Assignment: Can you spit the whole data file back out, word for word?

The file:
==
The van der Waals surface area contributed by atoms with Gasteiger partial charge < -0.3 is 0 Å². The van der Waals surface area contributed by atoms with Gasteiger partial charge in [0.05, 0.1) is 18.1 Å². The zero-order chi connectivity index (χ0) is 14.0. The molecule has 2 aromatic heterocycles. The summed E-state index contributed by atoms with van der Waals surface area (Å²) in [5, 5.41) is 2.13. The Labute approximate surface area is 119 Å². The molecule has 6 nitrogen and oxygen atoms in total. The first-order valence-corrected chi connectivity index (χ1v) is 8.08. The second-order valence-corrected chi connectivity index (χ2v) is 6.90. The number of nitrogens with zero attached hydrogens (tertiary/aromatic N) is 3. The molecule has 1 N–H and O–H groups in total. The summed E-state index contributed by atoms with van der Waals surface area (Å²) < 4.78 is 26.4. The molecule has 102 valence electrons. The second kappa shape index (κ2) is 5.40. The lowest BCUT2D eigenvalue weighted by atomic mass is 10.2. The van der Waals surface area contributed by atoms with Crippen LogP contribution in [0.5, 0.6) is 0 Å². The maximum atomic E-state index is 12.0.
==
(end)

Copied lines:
The van der Waals surface area contributed by atoms with Gasteiger partial charge < -0.3 is 0 Å². The van der Waals surface area contributed by atoms with Gasteiger partial charge in [0.05, 0.1) is 18.1 Å². The zero-order chi connectivity index (χ0) is 14.0. The molecule has 2 aromatic heterocycles. The summed E-state index contributed by atoms with van der Waals surface area (Å²) in [5, 5.41) is 2.13. The Labute approximate surface area is 119 Å². The molecule has 6 nitrogen and oxygen atoms in total. The first-order valence-corrected chi connectivity index (χ1v) is 8.08. The second-order valence-corrected chi connectivity index (χ2v) is 6.90. The number of nitrogens with zero attached hydrogens (tertiary/aromatic N) is 3. The molecule has 1 N–H and O–H groups in total. The summed E-state index contributed by atoms with van der Waals surface area (Å²) < 4.78 is 26.4. The molecule has 102 valence electrons. The second kappa shape index (κ2) is 5.40. The lowest BCUT2D eigenvalue weighted by atomic mass is 10.2. The van der Waals surface area contributed by atoms with Crippen LogP contribution in [0.5, 0.6) is 0 Å². The maximum atomic E-state index is 12.0.